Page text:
The Cuban Paradox
Why is Havana so cautious about reform? Perhaps because its reformer-in-chief is also a stalwart of the revolution.
On Jan. 1, Cuba marked the fifty-fifth anniversary of the Cuban revolution, when the country’s citizens rose up to topple the weak and short-lived dictatorship of Fulgencio Batista. The revolution led to a power vacuum that was quickly filled by the powerful and long-lived dictatorship of Fidel Castro. Fidel ruled Cuba until 2006, when, citing health reasons, he transferred power to his brother, current President Raúl Castro. (In the photo above, Raúl participates in a ceremony to mark the anniversary in Santiago de Cuba.)
Aside from the fact that Cuba’s socialist state has managed to endure for 55 years, there is little for Raúl to celebrate. Cuba’s overall income and caloric consumption per capita today are not that much higher than they were in 1958. In 1958, Cuba was at the top among Latin American nations in terms of the number of newspapers, TV stations, TV sets, telephones, and automobiles per capita; today, it is at the bottom. The government claims that independence from Washington was a significant achievement, but today the Revolution is embarrassingly dependent on Miami, which in 2013 sent remittances amounting to $5.1 billion, enough to provide $1000 for every Cuban worker in a country where the average annual salary is less than $260.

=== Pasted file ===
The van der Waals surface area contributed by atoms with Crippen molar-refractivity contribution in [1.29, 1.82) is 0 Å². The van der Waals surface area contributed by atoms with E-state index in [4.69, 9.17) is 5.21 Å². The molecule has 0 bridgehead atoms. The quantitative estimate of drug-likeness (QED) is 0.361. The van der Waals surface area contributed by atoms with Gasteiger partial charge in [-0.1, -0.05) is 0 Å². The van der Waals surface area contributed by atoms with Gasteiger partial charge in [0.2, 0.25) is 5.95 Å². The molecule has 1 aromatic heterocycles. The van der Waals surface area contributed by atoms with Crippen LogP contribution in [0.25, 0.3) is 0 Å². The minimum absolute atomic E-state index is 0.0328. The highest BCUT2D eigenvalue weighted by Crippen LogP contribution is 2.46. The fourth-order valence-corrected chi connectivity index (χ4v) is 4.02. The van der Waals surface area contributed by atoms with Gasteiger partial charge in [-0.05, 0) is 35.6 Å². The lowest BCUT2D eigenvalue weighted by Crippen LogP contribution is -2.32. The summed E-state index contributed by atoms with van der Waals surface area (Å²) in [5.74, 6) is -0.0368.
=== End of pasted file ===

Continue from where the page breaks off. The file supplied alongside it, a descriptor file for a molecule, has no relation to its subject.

Cuba is a developmental anomaly. It has some of the highest numbers in average years of schooling in the world (as is typical in totalitarian states), but also has one of the lowest economic growth rates in the world. It is hard to find a comparable case: typically, these higher averages go hand-in-hand with higher incomes.
Many blame the U.S. embargo for Cuba’s economic underperformance. But the embargo has always been offset by the massive subsidies that the Soviet Union provided during the Cold War and that the petro-state of Venezuela has provided since 2001. And yet, despite these direct subsidies (and Cuba’s newly burgeoning trade relations with countries around the world), the state is still unable to produce anything efficiently.
Cuba’s only value-added export is the talent of its people, who have been emigrating in droves for the past 55 years despite the lack of civil strife since the mid-1960s. This year, the government liberalized exit visas (though it did not lower the cost of passports), leading to a 35 percent increase in departures relative to 2012. So far, only 45 percent of those who managed to “travel abroad” have decided to return.
Medical doctors also leave in large numbers, usually as part of the state’s foreign missions. But Cuban doctors often take the order to go abroad happily: they seem to prefer working in the slums of Venezuela, Brazil, and Haiti to the “socialist paradise” they call home, even though they are paid only a fraction of what the Cuban government charges for these services.
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